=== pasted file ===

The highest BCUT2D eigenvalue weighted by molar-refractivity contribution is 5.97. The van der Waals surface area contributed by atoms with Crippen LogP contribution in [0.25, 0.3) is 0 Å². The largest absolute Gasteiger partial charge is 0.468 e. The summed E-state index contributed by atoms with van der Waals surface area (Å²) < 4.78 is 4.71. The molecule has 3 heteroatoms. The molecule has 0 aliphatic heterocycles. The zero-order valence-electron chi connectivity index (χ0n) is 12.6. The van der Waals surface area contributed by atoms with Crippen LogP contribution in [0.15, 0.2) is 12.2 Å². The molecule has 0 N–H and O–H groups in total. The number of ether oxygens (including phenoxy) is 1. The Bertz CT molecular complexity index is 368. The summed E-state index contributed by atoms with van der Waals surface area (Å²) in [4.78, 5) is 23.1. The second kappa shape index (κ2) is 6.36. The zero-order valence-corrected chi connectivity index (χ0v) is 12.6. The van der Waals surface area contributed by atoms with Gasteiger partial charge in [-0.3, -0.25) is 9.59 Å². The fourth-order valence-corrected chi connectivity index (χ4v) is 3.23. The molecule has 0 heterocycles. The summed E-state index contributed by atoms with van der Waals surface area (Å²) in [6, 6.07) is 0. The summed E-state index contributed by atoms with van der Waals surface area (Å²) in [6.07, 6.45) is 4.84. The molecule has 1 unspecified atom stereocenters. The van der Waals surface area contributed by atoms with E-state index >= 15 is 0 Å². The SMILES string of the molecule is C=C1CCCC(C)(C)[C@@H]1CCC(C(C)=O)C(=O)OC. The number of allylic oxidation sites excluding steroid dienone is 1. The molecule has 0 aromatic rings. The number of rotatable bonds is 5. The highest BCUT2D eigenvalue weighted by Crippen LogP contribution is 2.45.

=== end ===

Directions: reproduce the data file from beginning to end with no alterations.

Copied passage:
The highest BCUT2D eigenvalue weighted by molar-refractivity contribution is 5.97. The van der Waals surface area contributed by atoms with Crippen LogP contribution in [0.25, 0.3) is 0 Å². The largest absolute Gasteiger partial charge is 0.468 e. The summed E-state index contributed by atoms with van der Waals surface area (Å²) < 4.78 is 4.71. The molecule has 3 heteroatoms. The molecule has 0 aliphatic heterocycles. The zero-order valence-electron chi connectivity index (χ0n) is 12.6. The van der Waals surface area contributed by atoms with Crippen LogP contribution in [0.15, 0.2) is 12.2 Å². The molecule has 0 N–H and O–H groups in total. The number of ether oxygens (including phenoxy) is 1. The Bertz CT molecular complexity index is 368. The summed E-state index contributed by atoms with van der Waals surface area (Å²) in [4.78, 5) is 23.1. The second kappa shape index (κ2) is 6.36. The zero-order valence-corrected chi connectivity index (χ0v) is 12.6. The van der Waals surface area contributed by atoms with Gasteiger partial charge in [-0.3, -0.25) is 9.59 Å². The fourth-order valence-corrected chi connectivity index (χ4v) is 3.23. The molecule has 0 heterocycles. The summed E-state index contributed by atoms with van der Waals surface area (Å²) in [6, 6.07) is 0. The summed E-state index contributed by atoms with van der Waals surface area (Å²) in [6.07, 6.45) is 4.84. The molecule has 1 unspecified atom stereocenters. The van der Waals surface area contributed by atoms with E-state index >= 15 is 0 Å². The SMILES string of the molecule is C=C1CCCC(C)(C)[C@@H]1CCC(C(C)=O)C(=O)OC. The number of allylic oxidation sites excluding steroid dienone is 1. The molecule has 0 aromatic rings. The number of rotatable bonds is 5. The highest BCUT2D eigenvalue weighted by Crippen LogP contribution is 2.45.